Disaster Survival Guide!


Building your first Survival Bag can seem like a big task. Everybody you read about has been tweaking theirs for months or even years and has a pile of gear built up. It’s hard to know where to start, but if you cover all of the basics in a survival situation you will still be much better off that 99% of the people.

BUG OUT BAG (Survival bag)
A Survival Bag, is usually designed to get you out of an emergency situation and allow you to survive self-contained for up to 3 days. A lot of people plan their Survival Bag to sustain them for much longer than that, but there is always a limit to what you can carry on your back and a 3 day target is a good place to start.
The primary purpose of a Survival Bag is to allow one to evacuate quickly if a disaster should strike. It is therefore prudent to gather all of the materials and supplies that might be required to do this into a single place, such as a bag or a few storage containers.
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In a survival situation water quickly becomes the most precious commodity. 1 Liter per day per person is really the bare minimum. So your 3 day Survival Bag should have at least 3 liters of water per person. To expand your capability or survive longer than a couple of days you will need a water purification system. This can be as simple as boiling water and iodine tablets, or a serious water filter.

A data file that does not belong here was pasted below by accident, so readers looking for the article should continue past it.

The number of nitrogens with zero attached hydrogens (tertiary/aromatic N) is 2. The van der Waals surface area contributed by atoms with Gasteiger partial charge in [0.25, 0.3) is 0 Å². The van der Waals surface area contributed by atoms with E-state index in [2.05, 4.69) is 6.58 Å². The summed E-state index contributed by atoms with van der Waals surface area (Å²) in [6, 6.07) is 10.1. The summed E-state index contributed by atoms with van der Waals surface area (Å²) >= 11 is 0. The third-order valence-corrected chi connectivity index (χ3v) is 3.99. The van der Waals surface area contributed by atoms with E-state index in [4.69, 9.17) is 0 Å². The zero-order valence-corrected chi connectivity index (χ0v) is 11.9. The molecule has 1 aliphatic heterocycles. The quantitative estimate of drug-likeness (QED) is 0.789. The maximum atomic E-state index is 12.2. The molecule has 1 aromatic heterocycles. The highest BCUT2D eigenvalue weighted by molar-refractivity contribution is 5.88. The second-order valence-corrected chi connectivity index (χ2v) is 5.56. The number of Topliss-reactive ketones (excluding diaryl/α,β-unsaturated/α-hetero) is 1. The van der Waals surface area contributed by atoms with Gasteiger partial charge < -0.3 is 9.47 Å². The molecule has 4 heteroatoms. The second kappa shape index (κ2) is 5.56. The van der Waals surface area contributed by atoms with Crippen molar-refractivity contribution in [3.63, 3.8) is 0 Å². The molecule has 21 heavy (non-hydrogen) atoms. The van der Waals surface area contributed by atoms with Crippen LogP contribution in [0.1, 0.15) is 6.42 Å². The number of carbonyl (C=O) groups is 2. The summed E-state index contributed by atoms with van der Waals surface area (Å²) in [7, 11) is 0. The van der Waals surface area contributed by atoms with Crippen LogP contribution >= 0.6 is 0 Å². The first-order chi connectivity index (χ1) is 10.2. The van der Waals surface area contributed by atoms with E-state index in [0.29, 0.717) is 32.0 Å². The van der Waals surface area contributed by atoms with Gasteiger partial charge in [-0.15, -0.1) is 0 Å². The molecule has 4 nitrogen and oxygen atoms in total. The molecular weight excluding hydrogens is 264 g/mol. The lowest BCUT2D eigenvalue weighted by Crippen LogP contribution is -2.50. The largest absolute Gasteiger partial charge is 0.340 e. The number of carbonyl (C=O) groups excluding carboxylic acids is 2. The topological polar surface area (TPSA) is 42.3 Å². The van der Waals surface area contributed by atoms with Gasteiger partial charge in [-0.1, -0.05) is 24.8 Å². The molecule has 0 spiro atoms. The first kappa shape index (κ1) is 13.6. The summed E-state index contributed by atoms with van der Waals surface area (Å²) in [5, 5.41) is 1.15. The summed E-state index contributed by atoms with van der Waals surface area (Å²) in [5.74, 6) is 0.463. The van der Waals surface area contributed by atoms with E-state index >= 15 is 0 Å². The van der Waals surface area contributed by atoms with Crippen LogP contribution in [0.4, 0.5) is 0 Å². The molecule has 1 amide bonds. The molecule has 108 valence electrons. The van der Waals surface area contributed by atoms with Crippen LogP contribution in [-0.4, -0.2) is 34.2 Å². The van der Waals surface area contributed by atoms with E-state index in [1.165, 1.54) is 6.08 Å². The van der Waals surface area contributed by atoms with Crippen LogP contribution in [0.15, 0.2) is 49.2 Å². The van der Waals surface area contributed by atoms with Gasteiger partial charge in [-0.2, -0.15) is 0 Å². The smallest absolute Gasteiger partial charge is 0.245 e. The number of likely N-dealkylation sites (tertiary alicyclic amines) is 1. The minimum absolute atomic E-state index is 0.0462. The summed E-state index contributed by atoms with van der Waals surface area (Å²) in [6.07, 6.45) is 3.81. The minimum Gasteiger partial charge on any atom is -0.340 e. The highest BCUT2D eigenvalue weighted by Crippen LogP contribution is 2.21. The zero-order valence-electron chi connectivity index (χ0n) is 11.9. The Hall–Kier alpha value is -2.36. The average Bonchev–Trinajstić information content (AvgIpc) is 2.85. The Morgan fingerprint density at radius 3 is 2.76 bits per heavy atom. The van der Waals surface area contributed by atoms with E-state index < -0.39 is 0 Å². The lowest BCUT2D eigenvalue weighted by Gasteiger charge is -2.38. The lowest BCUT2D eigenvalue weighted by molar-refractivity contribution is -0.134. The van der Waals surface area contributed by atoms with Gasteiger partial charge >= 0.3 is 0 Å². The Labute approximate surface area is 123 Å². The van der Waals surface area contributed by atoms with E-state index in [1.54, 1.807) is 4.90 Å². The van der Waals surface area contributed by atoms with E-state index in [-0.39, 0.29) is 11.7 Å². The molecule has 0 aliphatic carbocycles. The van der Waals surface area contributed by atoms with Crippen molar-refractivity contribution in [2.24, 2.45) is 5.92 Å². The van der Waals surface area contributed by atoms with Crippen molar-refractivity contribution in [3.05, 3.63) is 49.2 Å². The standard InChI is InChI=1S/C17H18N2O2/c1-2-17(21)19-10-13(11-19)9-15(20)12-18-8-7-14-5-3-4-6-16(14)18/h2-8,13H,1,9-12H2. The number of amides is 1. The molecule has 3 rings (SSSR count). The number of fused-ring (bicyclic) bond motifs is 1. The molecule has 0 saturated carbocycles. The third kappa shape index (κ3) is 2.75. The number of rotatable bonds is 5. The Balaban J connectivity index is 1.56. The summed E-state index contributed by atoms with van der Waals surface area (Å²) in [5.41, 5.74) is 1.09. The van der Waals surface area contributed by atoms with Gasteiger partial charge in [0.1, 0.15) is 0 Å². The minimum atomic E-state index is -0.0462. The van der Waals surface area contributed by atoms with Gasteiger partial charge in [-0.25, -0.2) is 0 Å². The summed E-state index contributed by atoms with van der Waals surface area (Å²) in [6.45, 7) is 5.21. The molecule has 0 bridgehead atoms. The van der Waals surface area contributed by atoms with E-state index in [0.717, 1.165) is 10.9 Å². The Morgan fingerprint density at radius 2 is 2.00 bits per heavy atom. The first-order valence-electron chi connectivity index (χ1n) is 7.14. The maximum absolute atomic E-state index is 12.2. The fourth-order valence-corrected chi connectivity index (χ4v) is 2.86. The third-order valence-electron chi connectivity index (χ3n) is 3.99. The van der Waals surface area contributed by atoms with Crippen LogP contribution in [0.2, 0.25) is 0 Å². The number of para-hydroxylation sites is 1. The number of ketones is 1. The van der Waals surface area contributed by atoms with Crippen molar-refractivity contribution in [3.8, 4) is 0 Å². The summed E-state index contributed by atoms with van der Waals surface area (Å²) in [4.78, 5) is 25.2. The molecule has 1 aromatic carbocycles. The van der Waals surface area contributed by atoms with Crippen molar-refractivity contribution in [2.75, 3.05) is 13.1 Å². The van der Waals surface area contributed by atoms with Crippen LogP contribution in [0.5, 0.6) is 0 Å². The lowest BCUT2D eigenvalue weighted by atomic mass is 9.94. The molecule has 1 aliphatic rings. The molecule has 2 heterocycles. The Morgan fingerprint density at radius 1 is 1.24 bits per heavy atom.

- You can use a Collapsible Water Bottle for extra storage.
- Make water collection easier with a Backpacking Bucket.
- Use Coffee Filters to extend the life of your water filtration system.
It is probably more practical to carry collapsable water containers as they are light and in most situations you can find a water source.

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Because of all the water in it, canned food is just too heavy for the amount of calories you get. You’re better off getting freeze-dried food and rehydrating it with water you find. For a 3 Day Survival Bag Backpack Meals and Energy Bars can be sufficient. Back pack meals are freeze dried meals that you just add boiling water to. They are light weight and last a long time.
Obviously you will need a longer term food solution in any type of wide area catastrophe, but for your basic Survival Bag backpack meals are a good set up.
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Your Survival Bag clothes should be similar to what you would pack for a weekend backpacking trip. Many people would never dream of leaving their Survival Bagg without twice this much, but in a pinch that set up could get you by for 3 days

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If you are going to survive for 3 days you are going to need protection from the elements and a warm dry place to sleep. You need at least: